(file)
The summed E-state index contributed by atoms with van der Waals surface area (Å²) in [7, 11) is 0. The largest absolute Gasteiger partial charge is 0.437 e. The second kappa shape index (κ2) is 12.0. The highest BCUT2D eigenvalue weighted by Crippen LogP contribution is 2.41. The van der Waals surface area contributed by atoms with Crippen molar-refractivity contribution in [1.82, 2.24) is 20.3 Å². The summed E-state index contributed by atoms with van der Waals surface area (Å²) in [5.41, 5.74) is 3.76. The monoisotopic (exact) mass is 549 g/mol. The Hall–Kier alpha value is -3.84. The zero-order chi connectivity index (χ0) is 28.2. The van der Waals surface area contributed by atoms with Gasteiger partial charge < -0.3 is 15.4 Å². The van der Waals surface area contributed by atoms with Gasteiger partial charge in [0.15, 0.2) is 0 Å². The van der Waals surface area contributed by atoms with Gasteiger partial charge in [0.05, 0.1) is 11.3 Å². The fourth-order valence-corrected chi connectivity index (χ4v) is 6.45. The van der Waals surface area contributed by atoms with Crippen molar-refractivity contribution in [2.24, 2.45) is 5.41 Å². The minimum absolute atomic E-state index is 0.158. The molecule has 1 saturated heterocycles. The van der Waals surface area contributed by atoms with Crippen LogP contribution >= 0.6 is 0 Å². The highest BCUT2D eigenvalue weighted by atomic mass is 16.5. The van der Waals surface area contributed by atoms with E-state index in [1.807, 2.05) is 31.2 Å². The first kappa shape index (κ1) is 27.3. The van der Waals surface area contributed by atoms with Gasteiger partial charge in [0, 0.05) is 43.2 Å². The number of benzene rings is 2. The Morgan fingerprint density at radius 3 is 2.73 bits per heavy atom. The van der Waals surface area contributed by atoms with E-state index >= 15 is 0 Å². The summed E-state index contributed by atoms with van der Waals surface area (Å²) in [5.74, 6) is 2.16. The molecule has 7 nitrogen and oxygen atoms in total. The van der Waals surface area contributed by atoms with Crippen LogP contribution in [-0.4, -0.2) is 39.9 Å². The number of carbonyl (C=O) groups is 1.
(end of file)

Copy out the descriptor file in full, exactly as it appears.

The summed E-state index contributed by atoms with van der Waals surface area (Å²) in [7, 11) is 0. The largest absolute Gasteiger partial charge is 0.437 e. The second kappa shape index (κ2) is 12.0. The highest BCUT2D eigenvalue weighted by Crippen LogP contribution is 2.41. The van der Waals surface area contributed by atoms with Crippen molar-refractivity contribution in [1.82, 2.24) is 20.3 Å². The summed E-state index contributed by atoms with van der Waals surface area (Å²) in [5.41, 5.74) is 3.76. The monoisotopic (exact) mass is 549 g/mol. The Hall–Kier alpha value is -3.84. The zero-order chi connectivity index (χ0) is 28.2. The van der Waals surface area contributed by atoms with Gasteiger partial charge < -0.3 is 15.4 Å². The van der Waals surface area contributed by atoms with Gasteiger partial charge in [0.15, 0.2) is 0 Å². The van der Waals surface area contributed by atoms with Gasteiger partial charge in [0.05, 0.1) is 11.3 Å². The fourth-order valence-corrected chi connectivity index (χ4v) is 6.45. The van der Waals surface area contributed by atoms with Crippen molar-refractivity contribution in [2.24, 2.45) is 5.41 Å². The minimum absolute atomic E-state index is 0.158. The molecule has 1 saturated heterocycles. The van der Waals surface area contributed by atoms with Crippen LogP contribution >= 0.6 is 0 Å². The highest BCUT2D eigenvalue weighted by atomic mass is 16.5. The van der Waals surface area contributed by atoms with E-state index in [1.807, 2.05) is 31.2 Å². The first kappa shape index (κ1) is 27.3. The van der Waals surface area contributed by atoms with Gasteiger partial charge in [0, 0.05) is 43.2 Å². The number of benzene rings is 2. The Morgan fingerprint density at radius 3 is 2.73 bits per heavy atom. The van der Waals surface area contributed by atoms with E-state index >= 15 is 0 Å². The summed E-state index contributed by atoms with van der Waals surface area (Å²) in [5.74, 6) is 2.16. The molecule has 7 nitrogen and oxygen atoms in total. The van der Waals surface area contributed by atoms with Crippen LogP contribution in [-0.4, -0.2) is 39.9 Å². The number of carbonyl (C=O) groups is 1.